NFR 2003-2005, # 154739
This study examined the effects of a computer-assisted, interactive tailored patient assessment (ITPA) tool in oncology practice on: documented patient care, symptom distress, and patients’ need for symptom management support during treatment and rehabilitation.
In this repeated measures clinical trial at a university hospital in Norway, we randomly assigned 145 patients starting treatment for leukemia or lymphoma to either an intervention (n=75) or control group (n=70). Both groups used the ITPA for symptom assessments prior to in- and outpatient visits for up to one year. The assessment summary, which displayed patients’ self-reported symptoms, problems, and distress in rank-order of the patient’s need for support, was provided to physicians and nurses in the intervention group only but not in the control group. T-tests and linear mixed-effects models were used to compare groups on symptoms addressed, symptom distress, and patients’ need for symptom management support over time.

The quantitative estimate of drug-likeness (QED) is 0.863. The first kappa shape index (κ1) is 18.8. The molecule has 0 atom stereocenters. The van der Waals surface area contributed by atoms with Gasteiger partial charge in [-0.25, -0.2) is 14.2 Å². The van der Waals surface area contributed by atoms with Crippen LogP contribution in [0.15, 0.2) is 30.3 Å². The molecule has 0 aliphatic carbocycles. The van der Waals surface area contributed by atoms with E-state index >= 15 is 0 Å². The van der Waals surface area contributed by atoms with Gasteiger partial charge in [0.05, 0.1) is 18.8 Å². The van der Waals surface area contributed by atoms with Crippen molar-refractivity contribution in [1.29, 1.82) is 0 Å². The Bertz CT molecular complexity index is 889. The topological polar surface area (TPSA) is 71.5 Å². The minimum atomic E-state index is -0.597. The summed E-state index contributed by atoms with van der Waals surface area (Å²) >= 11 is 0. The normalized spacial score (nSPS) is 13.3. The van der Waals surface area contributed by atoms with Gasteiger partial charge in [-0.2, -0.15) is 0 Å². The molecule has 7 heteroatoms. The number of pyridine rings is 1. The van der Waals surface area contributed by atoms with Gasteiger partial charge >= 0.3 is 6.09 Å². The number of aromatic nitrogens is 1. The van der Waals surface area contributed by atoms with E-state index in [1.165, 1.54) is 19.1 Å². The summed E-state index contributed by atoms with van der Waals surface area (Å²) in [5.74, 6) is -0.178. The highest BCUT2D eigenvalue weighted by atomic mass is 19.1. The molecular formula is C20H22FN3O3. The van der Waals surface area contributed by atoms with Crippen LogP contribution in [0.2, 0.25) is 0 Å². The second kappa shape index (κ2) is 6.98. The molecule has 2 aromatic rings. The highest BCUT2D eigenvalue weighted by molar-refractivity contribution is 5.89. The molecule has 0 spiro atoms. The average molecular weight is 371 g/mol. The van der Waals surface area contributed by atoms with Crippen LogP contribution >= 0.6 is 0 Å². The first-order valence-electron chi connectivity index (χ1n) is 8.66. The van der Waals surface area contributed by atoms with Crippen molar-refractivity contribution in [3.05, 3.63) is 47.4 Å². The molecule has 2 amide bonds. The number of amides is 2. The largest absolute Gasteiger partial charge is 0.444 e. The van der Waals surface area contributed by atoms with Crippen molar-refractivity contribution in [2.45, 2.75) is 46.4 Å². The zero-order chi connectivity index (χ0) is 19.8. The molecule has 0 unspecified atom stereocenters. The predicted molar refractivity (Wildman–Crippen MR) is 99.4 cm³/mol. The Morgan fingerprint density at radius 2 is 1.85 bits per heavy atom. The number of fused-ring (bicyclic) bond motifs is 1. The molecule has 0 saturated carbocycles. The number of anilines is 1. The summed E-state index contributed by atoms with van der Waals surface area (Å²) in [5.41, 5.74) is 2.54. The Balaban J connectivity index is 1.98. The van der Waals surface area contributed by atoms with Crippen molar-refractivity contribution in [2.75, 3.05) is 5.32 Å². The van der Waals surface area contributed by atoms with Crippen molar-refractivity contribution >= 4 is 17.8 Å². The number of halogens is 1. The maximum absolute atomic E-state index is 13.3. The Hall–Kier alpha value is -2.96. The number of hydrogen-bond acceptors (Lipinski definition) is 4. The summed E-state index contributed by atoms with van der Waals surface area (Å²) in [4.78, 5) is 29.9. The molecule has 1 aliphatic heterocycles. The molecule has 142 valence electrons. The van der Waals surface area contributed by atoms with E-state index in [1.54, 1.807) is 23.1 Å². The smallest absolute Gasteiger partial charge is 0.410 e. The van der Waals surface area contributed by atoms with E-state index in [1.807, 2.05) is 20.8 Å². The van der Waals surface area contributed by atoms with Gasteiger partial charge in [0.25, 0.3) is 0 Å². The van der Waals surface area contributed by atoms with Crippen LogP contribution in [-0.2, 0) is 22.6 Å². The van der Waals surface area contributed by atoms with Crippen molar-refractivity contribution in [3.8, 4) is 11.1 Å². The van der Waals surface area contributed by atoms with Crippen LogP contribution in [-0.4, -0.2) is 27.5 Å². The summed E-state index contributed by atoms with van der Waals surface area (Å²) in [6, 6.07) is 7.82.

Significantly more symptoms were addressed in the intervention group patient charts vs. those of the control group. Symptom distress in the intervention group decreased significantly over time in 11 (58%) of 19 symptom/problem categories vs. 2 (10%) for the control group. Need for symptom management support over time also decreased significantly more for the intervention group than the control group in 13 (68%) symptom categories.
Conclusion: This is the first study to demonstrate that an ITPA used in an interdisciplinary oncology practice can significantly improve patient-centered care and patient outcomes, including reduced symptom distress and reduced need for symptom management support.